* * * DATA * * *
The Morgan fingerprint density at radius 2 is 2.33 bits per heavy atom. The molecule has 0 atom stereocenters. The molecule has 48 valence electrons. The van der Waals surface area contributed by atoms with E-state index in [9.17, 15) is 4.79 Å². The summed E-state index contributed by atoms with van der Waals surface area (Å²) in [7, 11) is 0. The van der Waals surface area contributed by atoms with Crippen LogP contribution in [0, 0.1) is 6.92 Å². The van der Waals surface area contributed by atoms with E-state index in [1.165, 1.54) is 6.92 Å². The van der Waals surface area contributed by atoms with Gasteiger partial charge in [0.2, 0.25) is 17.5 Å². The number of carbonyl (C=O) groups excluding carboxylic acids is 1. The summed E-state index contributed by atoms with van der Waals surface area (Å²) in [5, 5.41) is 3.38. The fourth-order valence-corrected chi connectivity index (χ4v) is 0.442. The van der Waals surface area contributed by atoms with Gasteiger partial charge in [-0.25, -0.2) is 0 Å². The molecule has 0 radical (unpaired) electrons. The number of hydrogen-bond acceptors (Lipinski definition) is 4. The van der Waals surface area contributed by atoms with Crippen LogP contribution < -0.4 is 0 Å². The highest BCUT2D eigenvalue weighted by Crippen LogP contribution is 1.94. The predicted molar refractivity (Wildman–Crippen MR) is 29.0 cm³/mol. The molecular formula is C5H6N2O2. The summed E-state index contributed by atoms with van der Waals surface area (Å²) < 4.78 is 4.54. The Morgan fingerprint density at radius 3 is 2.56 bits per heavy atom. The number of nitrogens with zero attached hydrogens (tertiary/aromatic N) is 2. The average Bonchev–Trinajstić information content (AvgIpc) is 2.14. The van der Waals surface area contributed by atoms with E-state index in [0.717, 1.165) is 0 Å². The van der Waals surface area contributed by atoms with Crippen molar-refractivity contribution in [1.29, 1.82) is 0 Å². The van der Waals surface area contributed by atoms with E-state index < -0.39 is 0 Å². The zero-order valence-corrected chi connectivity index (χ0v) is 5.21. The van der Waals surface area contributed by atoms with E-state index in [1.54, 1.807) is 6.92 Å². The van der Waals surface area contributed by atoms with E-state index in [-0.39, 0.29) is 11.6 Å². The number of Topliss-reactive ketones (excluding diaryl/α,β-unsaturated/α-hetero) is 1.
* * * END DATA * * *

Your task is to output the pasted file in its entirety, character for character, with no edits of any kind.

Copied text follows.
The Morgan fingerprint density at radius 2 is 2.33 bits per heavy atom. The molecule has 0 atom stereocenters. The molecule has 48 valence electrons. The van der Waals surface area contributed by atoms with E-state index in [9.17, 15) is 4.79 Å². The summed E-state index contributed by atoms with van der Waals surface area (Å²) in [7, 11) is 0. The van der Waals surface area contributed by atoms with Crippen LogP contribution in [0, 0.1) is 6.92 Å². The van der Waals surface area contributed by atoms with E-state index in [1.165, 1.54) is 6.92 Å². The van der Waals surface area contributed by atoms with Gasteiger partial charge in [0.2, 0.25) is 17.5 Å². The number of carbonyl (C=O) groups excluding carboxylic acids is 1. The summed E-state index contributed by atoms with van der Waals surface area (Å²) in [5, 5.41) is 3.38. The fourth-order valence-corrected chi connectivity index (χ4v) is 0.442. The van der Waals surface area contributed by atoms with Gasteiger partial charge in [-0.25, -0.2) is 0 Å². The molecule has 0 radical (unpaired) electrons. The number of hydrogen-bond acceptors (Lipinski definition) is 4. The van der Waals surface area contributed by atoms with Crippen LogP contribution < -0.4 is 0 Å². The highest BCUT2D eigenvalue weighted by Crippen LogP contribution is 1.94. The predicted molar refractivity (Wildman–Crippen MR) is 29.0 cm³/mol. The molecular formula is C5H6N2O2. The summed E-state index contributed by atoms with van der Waals surface area (Å²) < 4.78 is 4.54. The Morgan fingerprint density at radius 3 is 2.56 bits per heavy atom. The number of nitrogens with zero attached hydrogens (tertiary/aromatic N) is 2. The average Bonchev–Trinajstić information content (AvgIpc) is 2.14. The van der Waals surface area contributed by atoms with E-state index in [0.717, 1.165) is 0 Å². The van der Waals surface area contributed by atoms with Crippen molar-refractivity contribution in [1.29, 1.82) is 0 Å². The van der Waals surface area contributed by atoms with E-state index < -0.39 is 0 Å². The zero-order valence-corrected chi connectivity index (χ0v) is 5.21. The van der Waals surface area contributed by atoms with E-state index in [1.54, 1.807) is 6.92 Å². The van der Waals surface area contributed by atoms with E-state index in [-0.39, 0.29) is 11.6 Å². The number of Topliss-reactive ketones (excluding diaryl/α,β-unsaturated/α-hetero) is 1.